Make us your home page
Instagram

Today’s top headlines delivered to you daily.

(View our Privacy Policy)

St. Petersburg's proposed parking enforcement changes spark outrage

ST. PETERSBURG — Bella Brava owner Robert Sanderson predicts it will be the end of Central Avenue.

Rhonda Shear threatened to relocate her lingerie shop, Maison Rouge.

And at Bayfront Tower, Hal Freedman fears he'll have to start warning his dinner party guests to carry pocketfuls of spare change.

The city's plan to expand parking meter enforcement hours near Central Avenue has sparked fury in residents and business owners alike. The measure would require visitors who currently don't have to pay after 6 p.m. or on weekends to keep plugging in quarters until 10 p.m.

The proposal is just the latest in a series of expansions to downtown parking enforcement in recent years. However, this newest tweak has prompted an unprecedented outcry, especially from business owners who are already struggling to keep downtown booming amid layoffs, pay cuts and national economic gloom.

The message to City Hall? Back off.

City officials have responded to the complaints deftly, setting up last-minute coffee meetings and conference calls to persuade critics that the expanded parking plan will benefit everyone — not just city coffers.

The proposal will eliminate a confusing array of meter enforcement times and standardize when meters are policed throughout downtown, said Joe Kubicki, the city's transportation director.

Now, some meters are policed from 8 a.m. to 6 p.m., others until 8 p.m. and a handful demand your change until 11 p.m. Hours vary from street to street.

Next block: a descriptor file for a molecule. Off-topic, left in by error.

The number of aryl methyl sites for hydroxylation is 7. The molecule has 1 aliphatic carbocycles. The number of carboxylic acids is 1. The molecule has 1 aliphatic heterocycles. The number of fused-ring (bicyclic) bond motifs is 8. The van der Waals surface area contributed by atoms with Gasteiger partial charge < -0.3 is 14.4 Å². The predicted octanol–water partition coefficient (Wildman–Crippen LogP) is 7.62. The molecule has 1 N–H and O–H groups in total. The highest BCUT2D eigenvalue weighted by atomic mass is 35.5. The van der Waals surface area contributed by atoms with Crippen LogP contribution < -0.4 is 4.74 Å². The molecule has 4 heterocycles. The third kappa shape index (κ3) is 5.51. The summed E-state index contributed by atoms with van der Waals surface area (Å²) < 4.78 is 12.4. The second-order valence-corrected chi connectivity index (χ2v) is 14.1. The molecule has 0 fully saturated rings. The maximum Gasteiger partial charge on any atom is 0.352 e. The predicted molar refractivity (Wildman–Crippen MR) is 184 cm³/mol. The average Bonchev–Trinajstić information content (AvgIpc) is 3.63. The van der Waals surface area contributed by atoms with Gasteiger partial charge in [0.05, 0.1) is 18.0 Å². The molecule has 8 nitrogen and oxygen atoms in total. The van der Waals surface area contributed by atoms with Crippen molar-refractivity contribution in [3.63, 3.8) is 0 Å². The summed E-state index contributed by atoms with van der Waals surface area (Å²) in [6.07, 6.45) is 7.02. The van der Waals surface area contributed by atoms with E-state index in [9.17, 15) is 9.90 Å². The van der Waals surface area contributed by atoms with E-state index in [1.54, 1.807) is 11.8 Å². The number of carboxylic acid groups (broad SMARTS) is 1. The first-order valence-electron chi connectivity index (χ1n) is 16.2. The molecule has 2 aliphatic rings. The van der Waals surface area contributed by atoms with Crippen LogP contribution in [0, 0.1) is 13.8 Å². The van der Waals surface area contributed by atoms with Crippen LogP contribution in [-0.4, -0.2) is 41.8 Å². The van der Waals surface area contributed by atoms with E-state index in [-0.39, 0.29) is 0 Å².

Under the new plan, all meters would be policed from 9 a.m. until 10 p.m. seven days a week.

While the measure will reduce enforcement hours on a handful of streets, the 500 meters near the rows of restaurants, shops and bars on Central Avenue will see dramatically increased enforcement times.

That's a good thing, Kubicki said.

"I'm not sure the businesses along Central Avenue understand that through the use of parking enforcement, they can help ensure turnover at their businesses, and the result is more people are using their businesses," Kubicki said.

But shop and restaurant owners are suspicious of the city's true intentions.

"This is not a town big enough to hold new crowds every few hours," said Joe Moledo, manager of the Table restaurant and lounge on Central. "All they are doing is scaring customers away. If you are drinking and having a good time, why would people go out and feed the meters every few hours?"

Sanderson of Bella Brava believes the city simply wants to collect more parking fines.

St. Petersburg parking attendants are notorious for catching offenders just as the meter's clock runs out. On some streets, linger too long over a plate of spaghetti, and a ticket is a near guarantee.

"In this environment, a $25 ticket is onerous," Sanderson said. Customers "will never come back. They'll go to a restaurant with a parking lot."

City Council member Karl Nurse, who represents downtown, said he will ask Kubicki to delay plans to implement the parking changes, which were scheduled to go into effect at the end of the month.